Dishes like vichyssoise, canapes, crumpets, osso buco, beef wellington and such… Just think about that.
Anyway, the book is broken into multiple courses for upstairs and down, with recipes inspired by every character! And its not just sit down dinners, there are recipes for hors d’oeuvres, bites for tea time and more!
I’m so glad to have this book in my arsenal. My plan is to hold on to it and try a few more recipes to tide me over during the hiatus. And then when Season 6, the final season of Downton Abbey premieres, I’ll host a dinner party of at least five courses! Its going to be a jolly good time! Cheers!
a review of John McLemore’s latest cookbook “Dadgum That’s Good! And Healthy”
When this book came my way, I had no idea how things would go. With no grill, zero experience with a smoker and minimal comfort deep frying foods—I was convinced that I would either ruin the food or severely injure myself (and maybe both). To my surprise and delight—neither horror occurred. In fact, I was lauded for my” mad skillz on the grillz”…. (yes, that’s a direct quote).
John McLemore has written more than a couple of cookbooks. But this time he decided to take some of his family’s signature dishes to a new level with healthy eating as the main focus. He proves that you can have an amazingly flavorful meal and still maintain your figure!
In flipping through the book you may not immediately notice, but majority of the recipes require a smoker. A VAST majority. So unless you own or intend to own a smoker—this ain’t the book for you. However, there are some good recipes for grilling and frying—and that was the direction I chose. You may also want to make sure your kitchen is stocked with a few other tools as well. A food processor is not listed as a necessity, but I noticed that this was needed for more than one recipe. So just take your time looking through to make sure you can actually make the dishes.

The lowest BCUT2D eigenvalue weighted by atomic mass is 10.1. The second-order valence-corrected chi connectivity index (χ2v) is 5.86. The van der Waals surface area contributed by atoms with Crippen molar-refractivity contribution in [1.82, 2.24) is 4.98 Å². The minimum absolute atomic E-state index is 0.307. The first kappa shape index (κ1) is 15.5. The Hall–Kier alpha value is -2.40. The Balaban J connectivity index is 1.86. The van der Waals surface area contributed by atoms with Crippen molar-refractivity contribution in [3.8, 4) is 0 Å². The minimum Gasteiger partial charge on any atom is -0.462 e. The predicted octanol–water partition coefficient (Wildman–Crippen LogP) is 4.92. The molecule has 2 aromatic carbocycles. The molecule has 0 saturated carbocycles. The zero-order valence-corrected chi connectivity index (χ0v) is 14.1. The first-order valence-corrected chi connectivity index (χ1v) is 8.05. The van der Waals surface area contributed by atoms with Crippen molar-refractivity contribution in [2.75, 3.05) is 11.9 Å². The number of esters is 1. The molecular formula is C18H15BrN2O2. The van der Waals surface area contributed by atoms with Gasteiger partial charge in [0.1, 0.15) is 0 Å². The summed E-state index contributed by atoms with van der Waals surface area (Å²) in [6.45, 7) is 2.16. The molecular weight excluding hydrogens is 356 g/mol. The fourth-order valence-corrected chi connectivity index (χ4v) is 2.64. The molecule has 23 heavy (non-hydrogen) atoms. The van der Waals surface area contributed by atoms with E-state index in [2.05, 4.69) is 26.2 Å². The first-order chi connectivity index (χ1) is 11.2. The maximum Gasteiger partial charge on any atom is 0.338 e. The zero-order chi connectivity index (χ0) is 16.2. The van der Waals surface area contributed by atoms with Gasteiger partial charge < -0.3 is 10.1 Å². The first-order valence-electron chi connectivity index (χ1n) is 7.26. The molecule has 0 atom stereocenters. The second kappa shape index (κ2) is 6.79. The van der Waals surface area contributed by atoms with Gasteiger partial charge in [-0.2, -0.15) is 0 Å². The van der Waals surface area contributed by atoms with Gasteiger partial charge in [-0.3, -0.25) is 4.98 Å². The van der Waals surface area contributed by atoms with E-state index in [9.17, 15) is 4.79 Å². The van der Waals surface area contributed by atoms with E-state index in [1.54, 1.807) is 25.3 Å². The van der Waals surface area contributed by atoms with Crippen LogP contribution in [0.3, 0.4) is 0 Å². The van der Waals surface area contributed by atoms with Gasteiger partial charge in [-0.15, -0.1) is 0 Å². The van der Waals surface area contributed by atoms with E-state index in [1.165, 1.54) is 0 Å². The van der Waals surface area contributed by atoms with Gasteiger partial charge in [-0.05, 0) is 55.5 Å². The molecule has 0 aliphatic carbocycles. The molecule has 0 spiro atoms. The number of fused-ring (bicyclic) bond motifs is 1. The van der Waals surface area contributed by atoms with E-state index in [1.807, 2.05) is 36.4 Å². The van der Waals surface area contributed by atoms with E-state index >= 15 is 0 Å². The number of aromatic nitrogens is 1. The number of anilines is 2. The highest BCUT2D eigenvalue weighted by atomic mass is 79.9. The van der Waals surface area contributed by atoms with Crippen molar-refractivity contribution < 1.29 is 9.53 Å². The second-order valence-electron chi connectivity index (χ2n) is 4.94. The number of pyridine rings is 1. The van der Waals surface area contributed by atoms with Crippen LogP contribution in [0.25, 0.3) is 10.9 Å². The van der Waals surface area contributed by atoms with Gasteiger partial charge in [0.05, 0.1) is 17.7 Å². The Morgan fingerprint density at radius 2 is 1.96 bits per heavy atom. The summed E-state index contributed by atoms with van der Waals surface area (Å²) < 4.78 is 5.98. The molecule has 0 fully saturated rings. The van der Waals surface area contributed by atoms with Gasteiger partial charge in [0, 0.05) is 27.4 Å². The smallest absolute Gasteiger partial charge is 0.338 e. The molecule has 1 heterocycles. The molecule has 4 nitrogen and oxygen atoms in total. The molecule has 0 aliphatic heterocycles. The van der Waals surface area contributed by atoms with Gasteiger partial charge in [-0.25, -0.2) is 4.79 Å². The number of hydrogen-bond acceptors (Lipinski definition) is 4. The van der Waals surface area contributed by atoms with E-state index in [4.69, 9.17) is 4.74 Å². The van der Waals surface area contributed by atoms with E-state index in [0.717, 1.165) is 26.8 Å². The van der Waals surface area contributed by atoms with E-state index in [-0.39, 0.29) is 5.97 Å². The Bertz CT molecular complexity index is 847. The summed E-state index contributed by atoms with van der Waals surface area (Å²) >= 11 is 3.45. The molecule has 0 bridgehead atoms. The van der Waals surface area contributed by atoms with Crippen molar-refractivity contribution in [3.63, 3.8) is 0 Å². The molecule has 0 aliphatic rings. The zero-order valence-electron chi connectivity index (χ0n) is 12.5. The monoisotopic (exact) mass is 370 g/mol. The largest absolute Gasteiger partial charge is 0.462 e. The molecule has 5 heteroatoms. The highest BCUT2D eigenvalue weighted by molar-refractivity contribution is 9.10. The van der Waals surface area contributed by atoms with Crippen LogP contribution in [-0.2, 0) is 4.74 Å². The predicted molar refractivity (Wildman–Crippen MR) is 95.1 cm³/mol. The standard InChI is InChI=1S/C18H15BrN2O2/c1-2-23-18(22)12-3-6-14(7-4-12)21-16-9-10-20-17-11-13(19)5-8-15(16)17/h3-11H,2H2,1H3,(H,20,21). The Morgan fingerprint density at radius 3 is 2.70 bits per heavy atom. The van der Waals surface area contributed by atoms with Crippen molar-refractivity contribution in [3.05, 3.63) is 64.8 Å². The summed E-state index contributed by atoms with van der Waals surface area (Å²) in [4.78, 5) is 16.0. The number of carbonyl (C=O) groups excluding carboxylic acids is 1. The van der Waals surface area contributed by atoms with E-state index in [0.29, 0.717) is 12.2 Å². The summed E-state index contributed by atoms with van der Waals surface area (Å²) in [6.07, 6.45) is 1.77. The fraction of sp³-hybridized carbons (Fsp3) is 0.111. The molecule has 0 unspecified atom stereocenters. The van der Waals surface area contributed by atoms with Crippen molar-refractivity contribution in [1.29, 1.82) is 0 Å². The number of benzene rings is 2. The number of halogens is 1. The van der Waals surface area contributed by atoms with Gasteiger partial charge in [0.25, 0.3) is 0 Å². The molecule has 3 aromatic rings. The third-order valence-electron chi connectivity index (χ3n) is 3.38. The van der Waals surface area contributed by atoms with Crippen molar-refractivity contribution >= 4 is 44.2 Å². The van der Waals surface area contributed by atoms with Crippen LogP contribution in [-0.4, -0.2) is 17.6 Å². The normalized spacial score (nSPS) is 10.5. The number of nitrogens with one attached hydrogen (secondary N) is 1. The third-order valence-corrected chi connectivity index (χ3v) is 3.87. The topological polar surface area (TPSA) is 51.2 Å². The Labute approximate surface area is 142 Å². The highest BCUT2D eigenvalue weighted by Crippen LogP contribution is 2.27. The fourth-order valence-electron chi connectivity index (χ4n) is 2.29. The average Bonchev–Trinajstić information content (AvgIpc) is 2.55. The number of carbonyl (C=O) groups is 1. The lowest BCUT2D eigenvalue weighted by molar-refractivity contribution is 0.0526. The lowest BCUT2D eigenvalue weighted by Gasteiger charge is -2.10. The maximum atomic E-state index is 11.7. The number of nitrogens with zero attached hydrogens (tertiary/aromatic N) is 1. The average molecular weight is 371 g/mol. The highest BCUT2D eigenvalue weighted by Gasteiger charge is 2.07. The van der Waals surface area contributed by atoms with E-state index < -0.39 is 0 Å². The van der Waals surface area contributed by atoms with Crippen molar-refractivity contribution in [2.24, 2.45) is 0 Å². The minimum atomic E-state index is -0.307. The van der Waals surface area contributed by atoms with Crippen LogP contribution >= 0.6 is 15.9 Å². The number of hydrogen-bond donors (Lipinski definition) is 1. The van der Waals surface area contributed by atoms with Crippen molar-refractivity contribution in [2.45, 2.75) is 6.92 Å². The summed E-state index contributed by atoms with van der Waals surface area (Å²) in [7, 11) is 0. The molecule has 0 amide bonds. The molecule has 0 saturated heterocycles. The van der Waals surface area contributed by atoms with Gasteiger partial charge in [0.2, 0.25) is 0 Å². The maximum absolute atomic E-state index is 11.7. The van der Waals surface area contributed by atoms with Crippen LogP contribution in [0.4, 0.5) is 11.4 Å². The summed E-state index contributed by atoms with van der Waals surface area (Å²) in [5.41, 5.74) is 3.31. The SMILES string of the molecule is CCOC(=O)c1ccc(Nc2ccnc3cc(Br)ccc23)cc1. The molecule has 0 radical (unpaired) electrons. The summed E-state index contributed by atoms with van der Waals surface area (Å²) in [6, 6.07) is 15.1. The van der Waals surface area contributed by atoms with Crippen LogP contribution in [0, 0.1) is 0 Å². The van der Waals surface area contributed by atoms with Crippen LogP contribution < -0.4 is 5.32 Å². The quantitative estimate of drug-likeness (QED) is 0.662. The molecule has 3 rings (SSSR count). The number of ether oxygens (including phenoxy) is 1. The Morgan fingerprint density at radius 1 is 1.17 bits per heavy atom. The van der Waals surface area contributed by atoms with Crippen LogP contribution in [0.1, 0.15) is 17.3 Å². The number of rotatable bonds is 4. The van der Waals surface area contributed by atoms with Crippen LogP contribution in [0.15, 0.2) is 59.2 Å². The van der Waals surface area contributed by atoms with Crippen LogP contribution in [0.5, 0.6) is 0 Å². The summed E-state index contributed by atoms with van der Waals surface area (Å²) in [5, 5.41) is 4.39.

Flipping through you may also appreciate the ground that the book covers. From details about smoking temps and times to the nutrition. In addition to calorie count for each recipe, he also includes tips for how to make some of the recipes even healthier. I can dig that!
My homie DJ Bigg H threw a Fall Shindig and I knew this would be the perfect opportunity to try a few of the recipes I was set to review. He has a slow-cook grill as well as very cool family and friends. I chose three recipes; one vegan, one vegetarian and of course, MEAT. I won’t pretend there are many vegan options but I was pleased to see grilled brussel sprouts alongside salsa verde skirt steak. I decided to go with grilled balsamic portabella mushrooms, grilled zucchini and jerk chicken. Not exactly cheap eats, but more affordable than the brisket I considered.
I almost never follow recipes exactly, giving everything I prepare a little DineWithDani flavor. But for this, I wanted to remain true to John McLemore’s vision. So instead of settling for the dried rosemary in my cabinet or the frozen chicken thighs in my freezer, I bought fresh everything at the market on the morning of the barbecue.